Modulations in oscillatory activity of globus pallidus internus neurons during a directed hand movement task—A primary mechanism for motor planning

Shreya Saxena, Sridevi V. Sarma, Shaun R. Patel, Sabato Santaniello, Emad N. Eskandar, John T. Gale

Research output: Contribution to journalArticle

Abstract

Globus pallidus internus (GPi) neurons in the basal ganglia are traditionally thought to play a significant role in the promotion and suppression of movement via a change in firing rates. Here, we hypothesize that a primary mechanism of movement control by GPi neurons is through specific modulations in their oscillatory patterns. We analyzed neuronal spiking activity of 83 GPi neurons recorded from two healthy nonhuman primates executing a radial center-out motor task. We found that, in directionally tuned neurons, the power in the gamma band is significantly (p < 0.05) greater than that in the beta band (a “cross-over” effect), during the planning stages of movements in their preferred direction. This cross-over effect is not observed in the non-directionally tuned neurons. These data suggest that, during movement planning, information encoding by GPi neurons may be governed by a sudden emergence and suppression of oscillatory activities, rather than simply by a change in average firing rates.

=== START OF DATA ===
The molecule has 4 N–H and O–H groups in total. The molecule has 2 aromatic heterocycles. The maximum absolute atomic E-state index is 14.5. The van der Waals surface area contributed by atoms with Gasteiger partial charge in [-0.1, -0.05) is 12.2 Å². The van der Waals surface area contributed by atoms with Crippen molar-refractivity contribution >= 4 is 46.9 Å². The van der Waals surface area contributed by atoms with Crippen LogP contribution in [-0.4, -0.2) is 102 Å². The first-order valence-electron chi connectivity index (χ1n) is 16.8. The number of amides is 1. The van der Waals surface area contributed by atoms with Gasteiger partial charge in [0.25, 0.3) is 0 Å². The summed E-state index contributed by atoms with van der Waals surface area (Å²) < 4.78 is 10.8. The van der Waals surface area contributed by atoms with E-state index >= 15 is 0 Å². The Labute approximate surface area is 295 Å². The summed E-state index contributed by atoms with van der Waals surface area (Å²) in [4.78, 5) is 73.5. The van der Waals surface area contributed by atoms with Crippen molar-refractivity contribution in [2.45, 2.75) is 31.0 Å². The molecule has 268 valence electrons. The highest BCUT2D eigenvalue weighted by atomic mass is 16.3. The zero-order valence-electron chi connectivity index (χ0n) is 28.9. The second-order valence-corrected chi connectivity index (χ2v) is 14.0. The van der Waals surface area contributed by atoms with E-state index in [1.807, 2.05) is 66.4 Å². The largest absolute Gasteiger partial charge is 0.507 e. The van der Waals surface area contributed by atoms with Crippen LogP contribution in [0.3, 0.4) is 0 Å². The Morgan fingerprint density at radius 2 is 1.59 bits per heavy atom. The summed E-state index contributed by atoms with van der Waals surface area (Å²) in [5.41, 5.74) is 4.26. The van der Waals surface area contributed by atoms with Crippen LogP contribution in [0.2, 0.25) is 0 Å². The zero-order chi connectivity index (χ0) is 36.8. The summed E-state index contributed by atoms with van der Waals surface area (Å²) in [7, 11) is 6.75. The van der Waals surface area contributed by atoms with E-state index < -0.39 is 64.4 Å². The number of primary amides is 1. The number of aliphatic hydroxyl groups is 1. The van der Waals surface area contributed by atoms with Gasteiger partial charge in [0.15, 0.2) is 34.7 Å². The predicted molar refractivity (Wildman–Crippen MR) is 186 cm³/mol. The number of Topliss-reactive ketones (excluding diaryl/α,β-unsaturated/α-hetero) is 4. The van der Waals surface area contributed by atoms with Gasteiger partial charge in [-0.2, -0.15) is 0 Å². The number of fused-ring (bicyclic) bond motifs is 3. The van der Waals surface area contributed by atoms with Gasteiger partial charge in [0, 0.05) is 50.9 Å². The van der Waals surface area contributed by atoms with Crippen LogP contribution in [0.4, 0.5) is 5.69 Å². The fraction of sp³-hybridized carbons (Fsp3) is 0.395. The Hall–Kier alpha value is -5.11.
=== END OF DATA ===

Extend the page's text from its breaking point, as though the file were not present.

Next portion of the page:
Original languageEnglish (US)
Article number15
JournalFrontiers in Systems Neuroscience
Volume13
DOIs
StatePublished - Apr 16 2019

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Globus Pallidus
Hand
Neurons
Basal Ganglia
Primates

Keywords

  • Basal ganglia
  • Beta-band
  • Globus pallidus internus (GPi)
  • Motor control
  • Movement planning

ASJC Scopus subject areas

  • Neuroscience (miscellaneous)
  • Developmental Neuroscience
  • Cognitive Neuroscience
  • Cellular and Molecular Neuroscience

Cite this

Modulations in oscillatory activity of globus pallidus internus neurons during a directed hand movement task—A primary mechanism for motor planning. / Saxena, Shreya; Sarma, Sridevi V.; Patel, Shaun R.; Santaniello, Sabato; Eskandar, Emad N.; Gale, John T.

In: Frontiers in Systems Neuroscience, Vol. 13, 15, 16.04.2019.

Research output: Contribution to journalArticle

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